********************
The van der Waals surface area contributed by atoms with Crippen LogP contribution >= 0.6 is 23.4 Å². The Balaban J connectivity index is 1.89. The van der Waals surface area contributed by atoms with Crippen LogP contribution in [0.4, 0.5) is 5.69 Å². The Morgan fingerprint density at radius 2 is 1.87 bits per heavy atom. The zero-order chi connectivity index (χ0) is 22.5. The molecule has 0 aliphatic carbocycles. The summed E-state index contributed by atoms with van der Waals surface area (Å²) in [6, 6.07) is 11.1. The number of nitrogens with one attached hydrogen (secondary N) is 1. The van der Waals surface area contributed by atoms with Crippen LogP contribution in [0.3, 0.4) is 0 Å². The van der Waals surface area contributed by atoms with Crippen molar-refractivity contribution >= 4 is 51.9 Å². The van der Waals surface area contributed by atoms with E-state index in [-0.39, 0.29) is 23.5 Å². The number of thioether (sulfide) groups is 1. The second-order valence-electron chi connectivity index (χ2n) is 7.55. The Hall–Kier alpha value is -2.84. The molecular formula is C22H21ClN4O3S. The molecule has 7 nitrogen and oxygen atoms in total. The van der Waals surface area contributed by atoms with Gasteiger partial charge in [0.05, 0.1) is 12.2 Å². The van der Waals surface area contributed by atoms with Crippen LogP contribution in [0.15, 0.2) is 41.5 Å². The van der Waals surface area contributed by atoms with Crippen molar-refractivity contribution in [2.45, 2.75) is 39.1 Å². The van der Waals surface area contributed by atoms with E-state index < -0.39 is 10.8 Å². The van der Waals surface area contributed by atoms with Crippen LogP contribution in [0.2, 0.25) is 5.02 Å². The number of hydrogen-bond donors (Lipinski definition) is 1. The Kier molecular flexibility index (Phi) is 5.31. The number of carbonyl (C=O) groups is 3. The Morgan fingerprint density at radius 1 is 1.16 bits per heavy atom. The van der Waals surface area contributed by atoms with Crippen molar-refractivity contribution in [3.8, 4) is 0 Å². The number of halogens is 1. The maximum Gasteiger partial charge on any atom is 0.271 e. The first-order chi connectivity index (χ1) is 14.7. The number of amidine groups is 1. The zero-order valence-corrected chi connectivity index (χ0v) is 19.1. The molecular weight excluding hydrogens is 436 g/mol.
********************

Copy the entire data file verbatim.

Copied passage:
The van der Waals surface area contributed by atoms with Crippen LogP contribution >= 0.6 is 23.4 Å². The Balaban J connectivity index is 1.89. The van der Waals surface area contributed by atoms with Crippen LogP contribution in [0.4, 0.5) is 5.69 Å². The Morgan fingerprint density at radius 2 is 1.87 bits per heavy atom. The zero-order chi connectivity index (χ0) is 22.5. The molecule has 0 aliphatic carbocycles. The summed E-state index contributed by atoms with van der Waals surface area (Å²) in [6, 6.07) is 11.1. The number of nitrogens with one attached hydrogen (secondary N) is 1. The van der Waals surface area contributed by atoms with Crippen LogP contribution in [0.3, 0.4) is 0 Å². The van der Waals surface area contributed by atoms with Crippen molar-refractivity contribution >= 4 is 51.9 Å². The van der Waals surface area contributed by atoms with E-state index in [-0.39, 0.29) is 23.5 Å². The number of thioether (sulfide) groups is 1. The second-order valence-electron chi connectivity index (χ2n) is 7.55. The Hall–Kier alpha value is -2.84. The molecular formula is C22H21ClN4O3S. The molecule has 7 nitrogen and oxygen atoms in total. The van der Waals surface area contributed by atoms with Gasteiger partial charge in [0.05, 0.1) is 12.2 Å². The van der Waals surface area contributed by atoms with Crippen LogP contribution in [0.15, 0.2) is 41.5 Å². The van der Waals surface area contributed by atoms with Crippen molar-refractivity contribution in [2.45, 2.75) is 39.1 Å². The van der Waals surface area contributed by atoms with E-state index < -0.39 is 10.8 Å². The van der Waals surface area contributed by atoms with Crippen LogP contribution in [0.2, 0.25) is 5.02 Å². The number of hydrogen-bond donors (Lipinski definition) is 1. The Kier molecular flexibility index (Phi) is 5.31. The number of carbonyl (C=O) groups is 3. The Morgan fingerprint density at radius 1 is 1.16 bits per heavy atom. The van der Waals surface area contributed by atoms with Crippen molar-refractivity contribution in [3.8, 4) is 0 Å². The number of halogens is 1. The maximum Gasteiger partial charge on any atom is 0.271 e. The first-order chi connectivity index (χ1) is 14.7. The number of amidine groups is 1. The zero-order valence-corrected chi connectivity index (χ0v) is 19.1. The molecular weight excluding hydrogens is 436 g/mol.